A person’s lungs absorb the chemicals in cigarette smoke. These chemicals cause inflammation, destroy the small air sacs, and weaken the ability of the lungs to fight off infections. Secondhand smoking can have similar effects.

Other toxic inhalants may also pose a risk, and are likely to be more common in certain lines of work. People who work around coal or charcoal may be at risk if they frequently inhale coal dust or other toxic fumes. Regular exposure to exhaust fumes from vehicles or machinery and fumes from fuel may also increase the risk.

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Those with centrilobular emphysema can be at a greater risk of contracting respiratory tract infections.

People with centrilobular emphysema may be at a higher risk of other medical conditions. These include:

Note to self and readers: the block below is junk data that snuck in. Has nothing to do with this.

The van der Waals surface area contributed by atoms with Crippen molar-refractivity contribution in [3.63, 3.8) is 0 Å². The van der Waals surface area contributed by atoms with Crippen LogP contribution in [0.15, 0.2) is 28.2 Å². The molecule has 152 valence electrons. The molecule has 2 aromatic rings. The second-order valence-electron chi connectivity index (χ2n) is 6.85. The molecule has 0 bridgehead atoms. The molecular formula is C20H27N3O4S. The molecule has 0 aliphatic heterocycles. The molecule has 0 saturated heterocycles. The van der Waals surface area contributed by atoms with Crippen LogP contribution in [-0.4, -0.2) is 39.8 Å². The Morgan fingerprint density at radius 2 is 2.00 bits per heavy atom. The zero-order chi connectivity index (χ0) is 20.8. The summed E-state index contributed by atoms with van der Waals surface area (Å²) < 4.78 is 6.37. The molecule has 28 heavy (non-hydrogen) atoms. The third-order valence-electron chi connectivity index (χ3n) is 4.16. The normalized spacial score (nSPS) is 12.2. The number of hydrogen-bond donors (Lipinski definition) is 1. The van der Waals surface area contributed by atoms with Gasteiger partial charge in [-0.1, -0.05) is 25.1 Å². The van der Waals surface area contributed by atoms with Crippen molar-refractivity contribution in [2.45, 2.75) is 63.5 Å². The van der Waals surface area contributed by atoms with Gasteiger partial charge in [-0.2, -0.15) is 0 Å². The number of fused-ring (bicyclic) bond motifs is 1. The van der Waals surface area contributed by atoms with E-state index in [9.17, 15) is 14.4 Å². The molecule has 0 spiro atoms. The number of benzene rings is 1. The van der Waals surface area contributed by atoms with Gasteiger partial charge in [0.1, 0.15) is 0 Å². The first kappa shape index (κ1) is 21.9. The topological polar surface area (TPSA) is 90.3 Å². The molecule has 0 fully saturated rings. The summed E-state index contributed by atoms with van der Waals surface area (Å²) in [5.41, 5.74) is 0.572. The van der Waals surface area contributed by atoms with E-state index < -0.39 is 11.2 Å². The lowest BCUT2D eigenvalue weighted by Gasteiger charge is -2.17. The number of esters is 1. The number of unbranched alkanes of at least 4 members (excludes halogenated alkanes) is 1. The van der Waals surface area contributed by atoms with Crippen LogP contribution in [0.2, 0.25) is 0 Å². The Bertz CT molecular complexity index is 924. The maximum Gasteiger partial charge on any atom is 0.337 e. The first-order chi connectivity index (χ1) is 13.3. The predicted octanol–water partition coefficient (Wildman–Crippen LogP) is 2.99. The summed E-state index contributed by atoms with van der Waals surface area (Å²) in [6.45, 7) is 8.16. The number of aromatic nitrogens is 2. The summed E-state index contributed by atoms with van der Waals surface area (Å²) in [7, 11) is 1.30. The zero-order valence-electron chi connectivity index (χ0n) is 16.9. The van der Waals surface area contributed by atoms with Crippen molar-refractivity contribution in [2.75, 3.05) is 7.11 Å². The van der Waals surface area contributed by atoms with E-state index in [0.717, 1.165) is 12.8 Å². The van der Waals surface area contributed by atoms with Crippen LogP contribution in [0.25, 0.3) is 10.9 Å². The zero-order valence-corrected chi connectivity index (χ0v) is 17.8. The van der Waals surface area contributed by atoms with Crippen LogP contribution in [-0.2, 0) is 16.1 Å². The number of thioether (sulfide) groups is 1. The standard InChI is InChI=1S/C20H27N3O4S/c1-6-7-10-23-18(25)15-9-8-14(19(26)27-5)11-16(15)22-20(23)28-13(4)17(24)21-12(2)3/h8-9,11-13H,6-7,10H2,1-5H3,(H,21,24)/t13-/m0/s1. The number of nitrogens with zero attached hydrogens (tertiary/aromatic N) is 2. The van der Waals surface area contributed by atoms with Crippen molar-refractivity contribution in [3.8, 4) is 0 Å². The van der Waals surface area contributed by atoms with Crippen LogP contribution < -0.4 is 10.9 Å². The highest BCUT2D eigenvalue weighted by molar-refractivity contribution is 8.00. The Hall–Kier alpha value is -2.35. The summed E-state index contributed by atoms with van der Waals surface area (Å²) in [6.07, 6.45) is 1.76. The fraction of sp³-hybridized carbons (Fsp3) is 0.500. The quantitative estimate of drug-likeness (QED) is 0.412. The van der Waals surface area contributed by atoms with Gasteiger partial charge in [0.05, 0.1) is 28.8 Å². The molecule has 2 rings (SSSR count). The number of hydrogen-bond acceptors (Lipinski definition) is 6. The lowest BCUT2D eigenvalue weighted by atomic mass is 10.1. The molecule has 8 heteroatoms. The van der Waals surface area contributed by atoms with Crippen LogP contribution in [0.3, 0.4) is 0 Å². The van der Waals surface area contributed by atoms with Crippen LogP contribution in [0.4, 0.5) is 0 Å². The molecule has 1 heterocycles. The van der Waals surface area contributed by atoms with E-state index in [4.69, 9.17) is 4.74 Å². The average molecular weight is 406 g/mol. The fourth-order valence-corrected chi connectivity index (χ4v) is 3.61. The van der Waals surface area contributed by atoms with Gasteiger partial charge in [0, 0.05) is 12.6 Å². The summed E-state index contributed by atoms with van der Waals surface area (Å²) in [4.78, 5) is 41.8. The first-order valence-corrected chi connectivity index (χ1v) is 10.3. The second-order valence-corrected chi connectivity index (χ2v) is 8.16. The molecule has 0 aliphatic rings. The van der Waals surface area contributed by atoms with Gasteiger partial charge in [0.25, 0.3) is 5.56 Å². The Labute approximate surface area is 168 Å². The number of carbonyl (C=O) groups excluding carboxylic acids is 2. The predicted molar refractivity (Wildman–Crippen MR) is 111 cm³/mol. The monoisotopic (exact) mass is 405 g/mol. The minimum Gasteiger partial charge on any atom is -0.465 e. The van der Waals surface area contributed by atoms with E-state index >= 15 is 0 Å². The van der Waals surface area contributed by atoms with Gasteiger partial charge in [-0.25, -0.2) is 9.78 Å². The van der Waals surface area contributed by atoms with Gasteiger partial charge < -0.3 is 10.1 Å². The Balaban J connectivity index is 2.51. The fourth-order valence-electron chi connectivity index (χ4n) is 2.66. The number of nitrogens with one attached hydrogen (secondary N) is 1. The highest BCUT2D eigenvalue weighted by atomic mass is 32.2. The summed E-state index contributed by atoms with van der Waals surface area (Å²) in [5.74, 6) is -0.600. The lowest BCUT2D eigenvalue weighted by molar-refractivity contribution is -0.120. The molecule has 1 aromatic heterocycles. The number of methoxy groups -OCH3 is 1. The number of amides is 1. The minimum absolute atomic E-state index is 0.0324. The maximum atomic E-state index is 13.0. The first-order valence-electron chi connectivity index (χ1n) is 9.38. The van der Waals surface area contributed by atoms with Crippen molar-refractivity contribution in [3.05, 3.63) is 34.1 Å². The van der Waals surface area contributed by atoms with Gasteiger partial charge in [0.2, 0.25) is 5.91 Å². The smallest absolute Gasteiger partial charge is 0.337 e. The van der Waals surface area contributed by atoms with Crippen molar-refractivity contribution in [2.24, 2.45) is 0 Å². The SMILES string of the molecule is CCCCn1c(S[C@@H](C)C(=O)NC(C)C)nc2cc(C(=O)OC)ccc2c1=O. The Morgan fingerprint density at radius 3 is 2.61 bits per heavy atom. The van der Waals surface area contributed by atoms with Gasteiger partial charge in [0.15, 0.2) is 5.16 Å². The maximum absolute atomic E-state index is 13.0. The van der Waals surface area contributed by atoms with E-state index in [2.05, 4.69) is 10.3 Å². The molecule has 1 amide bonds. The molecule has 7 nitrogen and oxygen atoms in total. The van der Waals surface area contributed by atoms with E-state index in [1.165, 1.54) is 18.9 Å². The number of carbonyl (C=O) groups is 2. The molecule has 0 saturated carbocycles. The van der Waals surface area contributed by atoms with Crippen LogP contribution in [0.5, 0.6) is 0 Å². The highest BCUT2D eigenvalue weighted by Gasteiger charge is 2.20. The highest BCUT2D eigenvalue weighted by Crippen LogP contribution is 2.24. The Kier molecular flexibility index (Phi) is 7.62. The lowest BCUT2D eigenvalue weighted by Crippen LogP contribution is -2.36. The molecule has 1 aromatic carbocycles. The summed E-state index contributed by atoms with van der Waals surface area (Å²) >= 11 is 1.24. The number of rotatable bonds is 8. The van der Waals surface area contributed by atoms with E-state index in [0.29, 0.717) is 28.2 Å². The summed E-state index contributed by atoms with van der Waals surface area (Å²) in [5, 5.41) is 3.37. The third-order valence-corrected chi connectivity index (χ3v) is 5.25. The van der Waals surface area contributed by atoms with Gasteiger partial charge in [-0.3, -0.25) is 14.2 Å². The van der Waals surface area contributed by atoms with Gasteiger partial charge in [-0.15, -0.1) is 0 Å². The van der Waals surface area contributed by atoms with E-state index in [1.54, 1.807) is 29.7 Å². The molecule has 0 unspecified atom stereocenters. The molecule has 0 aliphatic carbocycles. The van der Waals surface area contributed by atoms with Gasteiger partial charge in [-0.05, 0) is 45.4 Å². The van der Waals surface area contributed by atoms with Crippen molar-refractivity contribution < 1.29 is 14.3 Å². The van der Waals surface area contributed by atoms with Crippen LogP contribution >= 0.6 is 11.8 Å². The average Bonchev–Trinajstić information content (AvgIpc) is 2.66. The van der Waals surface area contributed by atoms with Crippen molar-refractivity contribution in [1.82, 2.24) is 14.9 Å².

• Bronchitis or other respiratory tract infections.
  • Difficulties with the heart, as the pressure in the arteries can build up and cause the heart to swell and weaken.
  • Bullae, which are holes inside the lungs caused by abnormal air pockets. These holes can drastically reduce the space that a lung has to expand, and may even lead to lung collapse.
  • A collapsed lung, which occurs when air enters the space between the chest wall and lungs called the pleural space. This happens as a result of damage to lung tissue and may be a life-threatening complication.

In many cases, it is possible to prevent centrilobular emphysema by reducing exposure to toxins such as tobacco smoke and environmental pollutants, but there is no cure for the disease.

It is not possible to repair the damage that is already present, but treatment can help slow the progression of the condition and allow a person to use their existing lung capacity more efficiently.

Medical treatment should always be the priority following a centrilobular emphysema diagnosis. Catching the condition early on may improve a person’s outlook and make it easier to manage their symptoms.